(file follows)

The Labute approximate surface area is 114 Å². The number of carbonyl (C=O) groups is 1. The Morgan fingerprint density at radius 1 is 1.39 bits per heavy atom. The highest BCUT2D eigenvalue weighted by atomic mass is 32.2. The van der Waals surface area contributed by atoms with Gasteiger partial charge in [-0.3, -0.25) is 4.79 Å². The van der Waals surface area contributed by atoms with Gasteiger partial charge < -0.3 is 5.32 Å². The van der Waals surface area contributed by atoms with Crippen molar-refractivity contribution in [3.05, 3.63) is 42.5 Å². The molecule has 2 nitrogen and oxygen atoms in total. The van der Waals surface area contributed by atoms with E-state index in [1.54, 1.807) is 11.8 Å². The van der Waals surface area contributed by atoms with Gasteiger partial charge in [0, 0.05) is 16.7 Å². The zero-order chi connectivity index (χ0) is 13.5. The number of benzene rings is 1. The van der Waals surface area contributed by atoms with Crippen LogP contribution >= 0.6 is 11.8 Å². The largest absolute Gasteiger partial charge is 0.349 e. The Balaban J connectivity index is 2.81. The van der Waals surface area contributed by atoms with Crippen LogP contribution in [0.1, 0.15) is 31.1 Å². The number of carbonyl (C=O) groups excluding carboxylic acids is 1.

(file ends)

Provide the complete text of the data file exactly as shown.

The Labute approximate surface area is 114 Å². The number of carbonyl (C=O) groups is 1. The Morgan fingerprint density at radius 1 is 1.39 bits per heavy atom. The highest BCUT2D eigenvalue weighted by atomic mass is 32.2. The van der Waals surface area contributed by atoms with Gasteiger partial charge in [-0.3, -0.25) is 4.79 Å². The van der Waals surface area contributed by atoms with Gasteiger partial charge < -0.3 is 5.32 Å². The van der Waals surface area contributed by atoms with Crippen molar-refractivity contribution in [3.05, 3.63) is 42.5 Å². The molecule has 2 nitrogen and oxygen atoms in total. The van der Waals surface area contributed by atoms with E-state index in [1.54, 1.807) is 11.8 Å². The van der Waals surface area contributed by atoms with Gasteiger partial charge in [0, 0.05) is 16.7 Å². The zero-order chi connectivity index (χ0) is 13.5. The number of benzene rings is 1. The van der Waals surface area contributed by atoms with Crippen LogP contribution >= 0.6 is 11.8 Å². The largest absolute Gasteiger partial charge is 0.349 e. The Balaban J connectivity index is 2.81. The van der Waals surface area contributed by atoms with Crippen LogP contribution in [0.1, 0.15) is 31.1 Å². The number of carbonyl (C=O) groups excluding carboxylic acids is 1.